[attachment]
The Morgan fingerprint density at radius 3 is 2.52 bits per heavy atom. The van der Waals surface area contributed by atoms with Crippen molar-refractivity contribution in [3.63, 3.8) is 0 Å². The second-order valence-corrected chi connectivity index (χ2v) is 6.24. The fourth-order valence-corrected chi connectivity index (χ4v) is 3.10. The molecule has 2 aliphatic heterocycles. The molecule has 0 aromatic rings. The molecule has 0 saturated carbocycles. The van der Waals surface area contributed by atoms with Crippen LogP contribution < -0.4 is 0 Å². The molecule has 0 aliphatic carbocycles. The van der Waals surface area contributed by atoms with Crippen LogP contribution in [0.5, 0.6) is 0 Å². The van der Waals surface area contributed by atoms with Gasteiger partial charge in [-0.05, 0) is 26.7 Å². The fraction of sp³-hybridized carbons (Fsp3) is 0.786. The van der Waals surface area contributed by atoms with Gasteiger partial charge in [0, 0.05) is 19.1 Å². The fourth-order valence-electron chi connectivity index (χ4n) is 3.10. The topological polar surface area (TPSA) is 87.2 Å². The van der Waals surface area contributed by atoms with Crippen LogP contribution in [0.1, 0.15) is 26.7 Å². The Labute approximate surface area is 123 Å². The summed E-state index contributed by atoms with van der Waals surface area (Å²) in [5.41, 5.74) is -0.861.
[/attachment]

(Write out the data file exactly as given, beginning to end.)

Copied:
The Morgan fingerprint density at radius 3 is 2.52 bits per heavy atom. The van der Waals surface area contributed by atoms with Crippen molar-refractivity contribution in [3.63, 3.8) is 0 Å². The second-order valence-corrected chi connectivity index (χ2v) is 6.24. The fourth-order valence-corrected chi connectivity index (χ4v) is 3.10. The molecule has 2 aliphatic heterocycles. The molecule has 0 aromatic rings. The molecule has 0 saturated carbocycles. The van der Waals surface area contributed by atoms with Crippen LogP contribution < -0.4 is 0 Å². The molecule has 0 aliphatic carbocycles. The van der Waals surface area contributed by atoms with Crippen LogP contribution in [0.5, 0.6) is 0 Å². The van der Waals surface area contributed by atoms with Gasteiger partial charge in [-0.05, 0) is 26.7 Å². The fraction of sp³-hybridized carbons (Fsp3) is 0.786. The van der Waals surface area contributed by atoms with Gasteiger partial charge in [0, 0.05) is 19.1 Å². The fourth-order valence-electron chi connectivity index (χ4n) is 3.10. The topological polar surface area (TPSA) is 87.2 Å². The van der Waals surface area contributed by atoms with Crippen LogP contribution in [0.1, 0.15) is 26.7 Å². The Labute approximate surface area is 123 Å². The summed E-state index contributed by atoms with van der Waals surface area (Å²) in [5.41, 5.74) is -0.861.